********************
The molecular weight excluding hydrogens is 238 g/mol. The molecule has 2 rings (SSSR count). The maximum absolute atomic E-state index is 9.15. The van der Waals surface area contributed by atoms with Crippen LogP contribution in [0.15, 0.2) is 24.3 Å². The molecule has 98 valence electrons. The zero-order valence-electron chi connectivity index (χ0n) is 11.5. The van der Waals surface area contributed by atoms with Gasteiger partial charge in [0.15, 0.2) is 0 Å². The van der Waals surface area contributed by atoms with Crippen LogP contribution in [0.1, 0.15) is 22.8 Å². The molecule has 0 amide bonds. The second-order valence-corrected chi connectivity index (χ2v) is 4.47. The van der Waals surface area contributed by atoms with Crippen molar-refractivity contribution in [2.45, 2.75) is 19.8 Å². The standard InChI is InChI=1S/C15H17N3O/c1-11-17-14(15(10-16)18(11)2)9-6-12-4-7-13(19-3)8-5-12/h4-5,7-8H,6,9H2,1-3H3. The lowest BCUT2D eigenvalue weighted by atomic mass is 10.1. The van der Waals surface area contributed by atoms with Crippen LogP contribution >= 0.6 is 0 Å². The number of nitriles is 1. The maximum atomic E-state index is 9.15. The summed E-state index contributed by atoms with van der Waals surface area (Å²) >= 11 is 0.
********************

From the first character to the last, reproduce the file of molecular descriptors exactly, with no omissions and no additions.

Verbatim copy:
The molecular weight excluding hydrogens is 238 g/mol. The molecule has 2 rings (SSSR count). The maximum absolute atomic E-state index is 9.15. The van der Waals surface area contributed by atoms with Crippen LogP contribution in [0.15, 0.2) is 24.3 Å². The molecule has 98 valence electrons. The zero-order valence-electron chi connectivity index (χ0n) is 11.5. The van der Waals surface area contributed by atoms with Gasteiger partial charge in [0.15, 0.2) is 0 Å². The van der Waals surface area contributed by atoms with Crippen LogP contribution in [0.1, 0.15) is 22.8 Å². The molecule has 0 amide bonds. The second-order valence-corrected chi connectivity index (χ2v) is 4.47. The van der Waals surface area contributed by atoms with Crippen molar-refractivity contribution in [2.45, 2.75) is 19.8 Å². The standard InChI is InChI=1S/C15H17N3O/c1-11-17-14(15(10-16)18(11)2)9-6-12-4-7-13(19-3)8-5-12/h4-5,7-8H,6,9H2,1-3H3. The lowest BCUT2D eigenvalue weighted by atomic mass is 10.1. The van der Waals surface area contributed by atoms with Crippen LogP contribution >= 0.6 is 0 Å². The number of nitriles is 1. The maximum atomic E-state index is 9.15. The summed E-state index contributed by atoms with van der Waals surface area (Å²) >= 11 is 0.